I've been thinking about ethical standards of truthfulness lately. I've noticed that the Democrats (Obama in particular) do a much, much better job of this than the Republicans.
I ran across this article that captures it perfectly. I recommend the entire article, but this is the gist:
For Republicans, there is no longer any moral taboo whatsoever against lying outright. The only relevant question is whether the lie is effective -- not whether it should have been done in the first place. Karl Rove can rail against the inexperienced nature of one vice presidential candidate -- a Democrat -- and without the slightest bit of explanation (or shame), but happily pipe up with praise for an unequivocally, plainly less experienced Republican pick. It is not expected that he be self-consistent in the slightest. Everyone understands from the outset that his role is to say bad things about Democrats, and good things about Republicans, and if the two things conflict spectacularly it is not considered a symbol of his dishonesty or evidence of a histrionic maliciousness towards factual discourse. It is merely spin. He can make a farce of his own prior arguments -- what does it matter? If he is comfortable with it, and the people who look to him for guidance rally behind it, then we can Newspeak our way into and out of any argument as neat as you please.
So what of it, if offshore drilling will not reduce gas prices. It's fine to say it anyway -- it doesn't matter. So what if the President of the United States says "we do not torture", and then we discover that the White House itself authorized acts that are torture under any rational definition of the word. He's the President, he can lie about anything he likes, as long as it has nothing to do with sex. And honestly, even if it does.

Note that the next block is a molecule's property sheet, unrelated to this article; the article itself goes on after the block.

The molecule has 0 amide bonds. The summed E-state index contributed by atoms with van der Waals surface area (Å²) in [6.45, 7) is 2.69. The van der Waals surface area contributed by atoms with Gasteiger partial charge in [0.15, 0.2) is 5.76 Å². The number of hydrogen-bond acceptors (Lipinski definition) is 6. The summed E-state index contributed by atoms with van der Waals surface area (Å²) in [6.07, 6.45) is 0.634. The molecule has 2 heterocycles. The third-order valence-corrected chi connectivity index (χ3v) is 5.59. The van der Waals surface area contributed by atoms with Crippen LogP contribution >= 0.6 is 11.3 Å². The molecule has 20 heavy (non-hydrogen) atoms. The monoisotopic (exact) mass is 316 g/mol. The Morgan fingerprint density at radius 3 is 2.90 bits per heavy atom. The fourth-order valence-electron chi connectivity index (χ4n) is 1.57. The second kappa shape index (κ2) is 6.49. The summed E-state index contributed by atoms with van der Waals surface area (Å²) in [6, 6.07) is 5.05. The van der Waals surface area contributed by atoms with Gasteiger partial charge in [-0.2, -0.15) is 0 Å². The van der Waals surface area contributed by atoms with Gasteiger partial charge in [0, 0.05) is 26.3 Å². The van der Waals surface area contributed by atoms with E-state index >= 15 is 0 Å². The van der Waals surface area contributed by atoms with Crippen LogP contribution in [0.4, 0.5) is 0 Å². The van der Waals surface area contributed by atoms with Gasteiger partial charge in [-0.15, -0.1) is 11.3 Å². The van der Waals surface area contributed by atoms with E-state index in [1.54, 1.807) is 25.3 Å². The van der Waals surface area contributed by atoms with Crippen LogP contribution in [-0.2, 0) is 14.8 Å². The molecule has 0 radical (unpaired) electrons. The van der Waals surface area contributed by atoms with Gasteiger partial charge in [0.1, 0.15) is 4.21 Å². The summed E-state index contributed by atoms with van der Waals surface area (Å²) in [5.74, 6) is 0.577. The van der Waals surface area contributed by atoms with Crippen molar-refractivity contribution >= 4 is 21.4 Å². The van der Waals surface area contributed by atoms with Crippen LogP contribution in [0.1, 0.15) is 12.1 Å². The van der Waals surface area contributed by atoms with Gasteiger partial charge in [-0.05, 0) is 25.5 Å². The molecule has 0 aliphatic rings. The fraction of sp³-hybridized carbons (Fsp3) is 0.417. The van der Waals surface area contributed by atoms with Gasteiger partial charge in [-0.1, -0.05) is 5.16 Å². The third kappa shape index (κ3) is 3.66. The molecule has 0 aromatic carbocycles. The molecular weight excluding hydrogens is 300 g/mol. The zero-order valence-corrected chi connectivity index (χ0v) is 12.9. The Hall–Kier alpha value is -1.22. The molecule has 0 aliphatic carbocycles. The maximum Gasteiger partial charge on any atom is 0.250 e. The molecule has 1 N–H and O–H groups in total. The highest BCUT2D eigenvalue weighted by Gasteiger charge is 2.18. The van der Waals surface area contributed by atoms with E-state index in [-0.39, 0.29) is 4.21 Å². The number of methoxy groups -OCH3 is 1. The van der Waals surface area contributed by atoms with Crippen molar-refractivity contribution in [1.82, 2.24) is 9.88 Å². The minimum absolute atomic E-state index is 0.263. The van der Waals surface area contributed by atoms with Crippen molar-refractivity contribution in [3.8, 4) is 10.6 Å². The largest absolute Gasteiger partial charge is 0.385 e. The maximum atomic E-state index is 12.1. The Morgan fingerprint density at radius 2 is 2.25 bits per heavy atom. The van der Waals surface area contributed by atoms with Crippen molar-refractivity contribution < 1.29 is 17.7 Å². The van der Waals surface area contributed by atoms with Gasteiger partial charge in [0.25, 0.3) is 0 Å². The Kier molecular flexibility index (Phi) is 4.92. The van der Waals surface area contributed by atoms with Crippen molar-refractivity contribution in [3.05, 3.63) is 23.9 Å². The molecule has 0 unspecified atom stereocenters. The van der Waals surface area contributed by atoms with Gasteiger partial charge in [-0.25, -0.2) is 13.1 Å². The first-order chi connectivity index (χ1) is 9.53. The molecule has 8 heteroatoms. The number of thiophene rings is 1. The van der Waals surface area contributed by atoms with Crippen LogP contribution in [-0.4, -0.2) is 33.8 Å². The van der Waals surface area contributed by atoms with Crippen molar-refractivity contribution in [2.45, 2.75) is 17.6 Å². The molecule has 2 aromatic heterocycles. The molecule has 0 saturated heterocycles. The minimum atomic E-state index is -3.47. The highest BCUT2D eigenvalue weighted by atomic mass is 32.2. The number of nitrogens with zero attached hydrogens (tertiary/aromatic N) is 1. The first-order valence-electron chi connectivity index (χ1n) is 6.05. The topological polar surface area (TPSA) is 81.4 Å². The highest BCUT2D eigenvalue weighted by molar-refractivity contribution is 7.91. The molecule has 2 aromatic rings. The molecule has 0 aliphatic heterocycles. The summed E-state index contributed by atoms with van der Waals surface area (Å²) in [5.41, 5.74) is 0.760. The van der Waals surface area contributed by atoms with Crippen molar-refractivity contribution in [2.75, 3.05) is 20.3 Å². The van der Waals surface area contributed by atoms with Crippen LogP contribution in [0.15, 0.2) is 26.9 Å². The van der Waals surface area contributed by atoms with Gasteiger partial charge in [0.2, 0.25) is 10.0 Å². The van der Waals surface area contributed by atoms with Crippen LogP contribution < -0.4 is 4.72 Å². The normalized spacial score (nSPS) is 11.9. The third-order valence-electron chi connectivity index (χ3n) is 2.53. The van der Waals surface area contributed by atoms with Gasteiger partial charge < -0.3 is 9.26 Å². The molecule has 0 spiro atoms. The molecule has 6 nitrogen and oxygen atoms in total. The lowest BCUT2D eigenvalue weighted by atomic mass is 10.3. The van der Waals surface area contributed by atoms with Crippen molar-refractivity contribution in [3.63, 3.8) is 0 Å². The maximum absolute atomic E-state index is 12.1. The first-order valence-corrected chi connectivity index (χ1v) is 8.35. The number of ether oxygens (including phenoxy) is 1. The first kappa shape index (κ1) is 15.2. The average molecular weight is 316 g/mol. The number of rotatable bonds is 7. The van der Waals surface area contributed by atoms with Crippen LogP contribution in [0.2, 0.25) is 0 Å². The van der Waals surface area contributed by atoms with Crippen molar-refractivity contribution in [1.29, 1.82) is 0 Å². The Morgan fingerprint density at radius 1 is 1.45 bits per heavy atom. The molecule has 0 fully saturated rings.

So what of it, if Sarah Palin says crooked things with a straight face? Name me one Republican who will object. Name me one -- just ONE -- diehard conservative who will be angry at the lie, instead of praising her for it. To hell with facts, there is another election to be won.
This is why I consider the Republican Party to be, at this point, a wrecked party. There is no self-consistent philosophy other than the acquisition and protection of their own power: there are certainly no moral or ethical boundaries that the party will internally enforce. John Edwards, a Democrat, had his political career effectively terminated when news of an affair came to light; a Republican can visit a prostitute wearing a diaper, and find himself easily forgiven. You can lie, you can staff your government with morons and ideologues, you can give a speech saying one thing while doing the exact opposite (a Bush specialty, in his State of the Union speeches. We bemoan constantly the Democrats' failure to keep a unified front, in order to pass a more meaningful agenda -- but you would be hard pressed to find even a single, lone Republican in Washington willing to buck the moral collapse of their own party. Such people once existed: they were voted out of office. All that remain are "mavericks" like McCain, figures who will countermand every previous belief in order to regain the support of his own party.